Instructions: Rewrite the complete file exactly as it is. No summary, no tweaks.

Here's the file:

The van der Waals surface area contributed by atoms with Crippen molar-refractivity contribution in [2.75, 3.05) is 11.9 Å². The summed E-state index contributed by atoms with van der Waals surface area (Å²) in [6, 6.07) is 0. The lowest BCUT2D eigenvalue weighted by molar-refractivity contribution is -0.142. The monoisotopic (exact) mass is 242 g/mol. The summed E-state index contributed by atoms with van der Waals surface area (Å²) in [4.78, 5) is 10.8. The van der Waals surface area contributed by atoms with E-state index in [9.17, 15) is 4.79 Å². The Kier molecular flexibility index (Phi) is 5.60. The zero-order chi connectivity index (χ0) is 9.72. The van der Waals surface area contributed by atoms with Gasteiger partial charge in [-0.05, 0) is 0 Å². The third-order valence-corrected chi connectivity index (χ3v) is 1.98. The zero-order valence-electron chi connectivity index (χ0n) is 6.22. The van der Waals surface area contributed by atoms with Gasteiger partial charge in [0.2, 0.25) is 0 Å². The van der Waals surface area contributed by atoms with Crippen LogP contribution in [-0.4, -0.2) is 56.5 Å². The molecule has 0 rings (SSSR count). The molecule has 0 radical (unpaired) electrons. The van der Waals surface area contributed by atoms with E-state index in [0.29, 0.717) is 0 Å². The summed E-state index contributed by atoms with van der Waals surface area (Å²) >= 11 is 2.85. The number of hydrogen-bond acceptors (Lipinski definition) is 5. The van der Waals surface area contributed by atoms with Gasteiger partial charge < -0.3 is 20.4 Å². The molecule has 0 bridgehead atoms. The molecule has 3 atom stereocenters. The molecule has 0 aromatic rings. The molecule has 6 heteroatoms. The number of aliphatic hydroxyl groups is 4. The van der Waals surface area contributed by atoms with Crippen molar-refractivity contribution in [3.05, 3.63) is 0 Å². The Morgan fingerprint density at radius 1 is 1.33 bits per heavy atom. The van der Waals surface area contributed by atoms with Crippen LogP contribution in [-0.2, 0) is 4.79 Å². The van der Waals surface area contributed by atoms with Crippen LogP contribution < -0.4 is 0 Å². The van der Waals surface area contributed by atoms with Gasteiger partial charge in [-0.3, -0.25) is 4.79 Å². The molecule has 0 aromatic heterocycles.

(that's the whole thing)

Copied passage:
The van der Waals surface area contributed by atoms with Crippen molar-refractivity contribution in [2.75, 3.05) is 11.9 Å². The summed E-state index contributed by atoms with van der Waals surface area (Å²) in [6, 6.07) is 0. The lowest BCUT2D eigenvalue weighted by molar-refractivity contribution is -0.142. The monoisotopic (exact) mass is 242 g/mol. The summed E-state index contributed by atoms with van der Waals surface area (Å²) in [4.78, 5) is 10.8. The van der Waals surface area contributed by atoms with E-state index in [9.17, 15) is 4.79 Å². The Kier molecular flexibility index (Phi) is 5.60. The zero-order chi connectivity index (χ0) is 9.72. The van der Waals surface area contributed by atoms with Gasteiger partial charge in [-0.05, 0) is 0 Å². The third-order valence-corrected chi connectivity index (χ3v) is 1.98. The zero-order valence-electron chi connectivity index (χ0n) is 6.22. The van der Waals surface area contributed by atoms with Gasteiger partial charge in [0.2, 0.25) is 0 Å². The van der Waals surface area contributed by atoms with Crippen LogP contribution in [-0.4, -0.2) is 56.5 Å². The molecule has 0 rings (SSSR count). The molecule has 0 radical (unpaired) electrons. The van der Waals surface area contributed by atoms with E-state index in [0.29, 0.717) is 0 Å². The summed E-state index contributed by atoms with van der Waals surface area (Å²) >= 11 is 2.85. The number of hydrogen-bond acceptors (Lipinski definition) is 5. The van der Waals surface area contributed by atoms with Gasteiger partial charge < -0.3 is 20.4 Å². The molecule has 0 bridgehead atoms. The molecule has 3 atom stereocenters. The molecule has 0 aromatic rings. The molecule has 6 heteroatoms. The number of aliphatic hydroxyl groups is 4. The van der Waals surface area contributed by atoms with Crippen molar-refractivity contribution in [3.05, 3.63) is 0 Å². The Morgan fingerprint density at radius 1 is 1.33 bits per heavy atom. The van der Waals surface area contributed by atoms with Crippen LogP contribution in [-0.2, 0) is 4.79 Å². The van der Waals surface area contributed by atoms with Crippen LogP contribution < -0.4 is 0 Å². The van der Waals surface area contributed by atoms with Gasteiger partial charge in [-0.3, -0.25) is 4.79 Å². The molecule has 0 aromatic heterocycles.